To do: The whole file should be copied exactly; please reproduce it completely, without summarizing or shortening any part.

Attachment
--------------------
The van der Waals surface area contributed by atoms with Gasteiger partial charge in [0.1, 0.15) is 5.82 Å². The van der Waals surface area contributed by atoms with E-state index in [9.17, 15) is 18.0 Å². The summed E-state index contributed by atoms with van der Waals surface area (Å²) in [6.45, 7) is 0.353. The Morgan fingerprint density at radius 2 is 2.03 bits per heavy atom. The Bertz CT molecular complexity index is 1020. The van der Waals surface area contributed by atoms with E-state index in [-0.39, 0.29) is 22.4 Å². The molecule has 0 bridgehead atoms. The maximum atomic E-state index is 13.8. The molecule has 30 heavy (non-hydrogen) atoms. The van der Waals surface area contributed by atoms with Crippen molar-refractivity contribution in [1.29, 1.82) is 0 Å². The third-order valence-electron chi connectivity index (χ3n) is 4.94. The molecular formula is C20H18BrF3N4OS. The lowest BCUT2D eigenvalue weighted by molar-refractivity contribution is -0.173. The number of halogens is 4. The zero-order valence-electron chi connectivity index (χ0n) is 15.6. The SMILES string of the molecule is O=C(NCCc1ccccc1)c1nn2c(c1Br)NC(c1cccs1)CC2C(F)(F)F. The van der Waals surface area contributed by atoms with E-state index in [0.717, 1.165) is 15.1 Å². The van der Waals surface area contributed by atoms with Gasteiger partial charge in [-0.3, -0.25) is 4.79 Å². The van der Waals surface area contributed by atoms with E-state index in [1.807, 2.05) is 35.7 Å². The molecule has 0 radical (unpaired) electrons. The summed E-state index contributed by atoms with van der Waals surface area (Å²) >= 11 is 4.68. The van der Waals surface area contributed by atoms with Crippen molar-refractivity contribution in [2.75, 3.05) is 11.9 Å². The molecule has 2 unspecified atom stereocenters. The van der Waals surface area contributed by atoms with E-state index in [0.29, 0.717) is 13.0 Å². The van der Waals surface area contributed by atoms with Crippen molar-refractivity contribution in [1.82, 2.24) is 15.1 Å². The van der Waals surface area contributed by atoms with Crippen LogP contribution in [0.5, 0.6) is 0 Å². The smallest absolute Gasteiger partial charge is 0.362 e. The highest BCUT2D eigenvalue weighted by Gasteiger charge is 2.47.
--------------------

The van der Waals surface area contributed by atoms with Gasteiger partial charge in [0.1, 0.15) is 5.82 Å². The van der Waals surface area contributed by atoms with E-state index in [9.17, 15) is 18.0 Å². The summed E-state index contributed by atoms with van der Waals surface area (Å²) in [6.45, 7) is 0.353. The Morgan fingerprint density at radius 2 is 2.03 bits per heavy atom. The Bertz CT molecular complexity index is 1020. The van der Waals surface area contributed by atoms with E-state index in [-0.39, 0.29) is 22.4 Å². The molecule has 0 bridgehead atoms. The maximum atomic E-state index is 13.8. The molecule has 30 heavy (non-hydrogen) atoms. The van der Waals surface area contributed by atoms with Crippen molar-refractivity contribution in [1.29, 1.82) is 0 Å². The third-order valence-electron chi connectivity index (χ3n) is 4.94. The molecular formula is C20H18BrF3N4OS. The lowest BCUT2D eigenvalue weighted by molar-refractivity contribution is -0.173. The number of halogens is 4. The zero-order valence-electron chi connectivity index (χ0n) is 15.6. The SMILES string of the molecule is O=C(NCCc1ccccc1)c1nn2c(c1Br)NC(c1cccs1)CC2C(F)(F)F. The van der Waals surface area contributed by atoms with E-state index in [0.717, 1.165) is 15.1 Å². The van der Waals surface area contributed by atoms with Gasteiger partial charge in [-0.3, -0.25) is 4.79 Å². The van der Waals surface area contributed by atoms with E-state index in [1.807, 2.05) is 35.7 Å². The molecule has 0 radical (unpaired) electrons. The summed E-state index contributed by atoms with van der Waals surface area (Å²) >= 11 is 4.68. The van der Waals surface area contributed by atoms with Crippen molar-refractivity contribution in [2.75, 3.05) is 11.9 Å². The molecule has 2 unspecified atom stereocenters. The van der Waals surface area contributed by atoms with E-state index in [0.29, 0.717) is 13.0 Å². The van der Waals surface area contributed by atoms with Crippen molar-refractivity contribution in [1.82, 2.24) is 15.1 Å². The van der Waals surface area contributed by atoms with Crippen LogP contribution in [0.5, 0.6) is 0 Å². The smallest absolute Gasteiger partial charge is 0.362 e. The highest BCUT2D eigenvalue weighted by Gasteiger charge is 2.47.